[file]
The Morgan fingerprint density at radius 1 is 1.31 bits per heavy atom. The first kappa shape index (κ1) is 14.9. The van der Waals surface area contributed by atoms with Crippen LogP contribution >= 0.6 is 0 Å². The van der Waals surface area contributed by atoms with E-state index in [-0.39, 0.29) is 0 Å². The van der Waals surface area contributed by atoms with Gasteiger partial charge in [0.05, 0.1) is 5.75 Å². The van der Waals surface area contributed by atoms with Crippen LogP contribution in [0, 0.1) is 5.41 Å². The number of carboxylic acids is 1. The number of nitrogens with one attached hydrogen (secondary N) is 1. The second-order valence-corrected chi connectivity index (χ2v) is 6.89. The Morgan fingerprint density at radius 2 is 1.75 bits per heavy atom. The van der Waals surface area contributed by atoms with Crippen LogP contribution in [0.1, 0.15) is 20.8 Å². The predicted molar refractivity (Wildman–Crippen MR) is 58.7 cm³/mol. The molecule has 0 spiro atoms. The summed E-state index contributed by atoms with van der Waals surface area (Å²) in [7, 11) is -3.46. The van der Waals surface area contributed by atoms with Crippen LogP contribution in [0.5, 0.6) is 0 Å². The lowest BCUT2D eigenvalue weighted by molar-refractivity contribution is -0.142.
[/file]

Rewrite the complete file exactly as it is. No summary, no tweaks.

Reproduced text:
The Morgan fingerprint density at radius 1 is 1.31 bits per heavy atom. The first kappa shape index (κ1) is 14.9. The van der Waals surface area contributed by atoms with Crippen LogP contribution >= 0.6 is 0 Å². The van der Waals surface area contributed by atoms with E-state index in [-0.39, 0.29) is 0 Å². The van der Waals surface area contributed by atoms with Gasteiger partial charge in [0.05, 0.1) is 5.75 Å². The van der Waals surface area contributed by atoms with Crippen LogP contribution in [0, 0.1) is 5.41 Å². The number of carboxylic acids is 1. The number of nitrogens with one attached hydrogen (secondary N) is 1. The second-order valence-corrected chi connectivity index (χ2v) is 6.89. The Morgan fingerprint density at radius 2 is 1.75 bits per heavy atom. The van der Waals surface area contributed by atoms with Crippen LogP contribution in [0.1, 0.15) is 20.8 Å². The predicted molar refractivity (Wildman–Crippen MR) is 58.7 cm³/mol. The molecule has 0 spiro atoms. The summed E-state index contributed by atoms with van der Waals surface area (Å²) in [7, 11) is -3.46. The van der Waals surface area contributed by atoms with Crippen LogP contribution in [0.5, 0.6) is 0 Å². The lowest BCUT2D eigenvalue weighted by molar-refractivity contribution is -0.142.